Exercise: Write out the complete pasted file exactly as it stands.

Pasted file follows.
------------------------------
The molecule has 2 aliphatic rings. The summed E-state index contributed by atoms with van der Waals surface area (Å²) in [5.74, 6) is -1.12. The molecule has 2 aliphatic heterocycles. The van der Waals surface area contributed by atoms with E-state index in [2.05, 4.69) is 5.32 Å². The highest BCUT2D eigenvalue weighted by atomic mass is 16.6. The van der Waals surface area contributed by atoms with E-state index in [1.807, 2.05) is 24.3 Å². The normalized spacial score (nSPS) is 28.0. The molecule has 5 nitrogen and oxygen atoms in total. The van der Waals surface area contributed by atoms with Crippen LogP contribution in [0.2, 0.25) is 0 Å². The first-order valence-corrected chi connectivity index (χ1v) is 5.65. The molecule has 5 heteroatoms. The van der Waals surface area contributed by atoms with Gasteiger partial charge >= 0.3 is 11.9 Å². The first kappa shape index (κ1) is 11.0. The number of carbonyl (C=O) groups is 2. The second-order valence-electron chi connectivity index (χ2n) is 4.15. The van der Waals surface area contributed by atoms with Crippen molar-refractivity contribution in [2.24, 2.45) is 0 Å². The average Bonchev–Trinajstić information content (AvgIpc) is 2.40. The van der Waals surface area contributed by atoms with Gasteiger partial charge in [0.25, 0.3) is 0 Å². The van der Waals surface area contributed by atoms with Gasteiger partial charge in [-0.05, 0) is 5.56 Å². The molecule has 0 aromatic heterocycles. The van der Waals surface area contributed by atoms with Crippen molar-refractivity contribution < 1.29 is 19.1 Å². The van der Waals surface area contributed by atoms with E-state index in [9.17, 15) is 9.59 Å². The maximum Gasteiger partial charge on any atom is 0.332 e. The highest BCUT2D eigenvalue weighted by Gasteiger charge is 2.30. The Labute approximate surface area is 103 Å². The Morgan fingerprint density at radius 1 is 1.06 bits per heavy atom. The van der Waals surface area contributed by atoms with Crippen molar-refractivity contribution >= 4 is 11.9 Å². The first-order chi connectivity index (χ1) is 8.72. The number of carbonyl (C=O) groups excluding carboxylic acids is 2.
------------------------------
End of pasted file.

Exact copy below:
The molecule has 2 aliphatic rings. The summed E-state index contributed by atoms with van der Waals surface area (Å²) in [5.74, 6) is -1.12. The molecule has 2 aliphatic heterocycles. The van der Waals surface area contributed by atoms with E-state index in [2.05, 4.69) is 5.32 Å². The highest BCUT2D eigenvalue weighted by atomic mass is 16.6. The van der Waals surface area contributed by atoms with E-state index in [1.807, 2.05) is 24.3 Å². The normalized spacial score (nSPS) is 28.0. The molecule has 5 nitrogen and oxygen atoms in total. The van der Waals surface area contributed by atoms with Crippen LogP contribution in [0.2, 0.25) is 0 Å². The first-order valence-corrected chi connectivity index (χ1v) is 5.65. The molecule has 5 heteroatoms. The van der Waals surface area contributed by atoms with Gasteiger partial charge >= 0.3 is 11.9 Å². The first kappa shape index (κ1) is 11.0. The number of carbonyl (C=O) groups is 2. The second-order valence-electron chi connectivity index (χ2n) is 4.15. The van der Waals surface area contributed by atoms with Crippen molar-refractivity contribution in [2.24, 2.45) is 0 Å². The average Bonchev–Trinajstić information content (AvgIpc) is 2.40. The van der Waals surface area contributed by atoms with Gasteiger partial charge in [0.25, 0.3) is 0 Å². The van der Waals surface area contributed by atoms with Gasteiger partial charge in [-0.05, 0) is 5.56 Å². The molecule has 0 aromatic heterocycles. The van der Waals surface area contributed by atoms with Crippen molar-refractivity contribution < 1.29 is 19.1 Å². The van der Waals surface area contributed by atoms with E-state index in [9.17, 15) is 9.59 Å². The maximum Gasteiger partial charge on any atom is 0.332 e. The highest BCUT2D eigenvalue weighted by Gasteiger charge is 2.30. The Labute approximate surface area is 103 Å². The Morgan fingerprint density at radius 1 is 1.06 bits per heavy atom. The van der Waals surface area contributed by atoms with Crippen molar-refractivity contribution >= 4 is 11.9 Å². The first-order chi connectivity index (χ1) is 8.72. The number of carbonyl (C=O) groups excluding carboxylic acids is 2.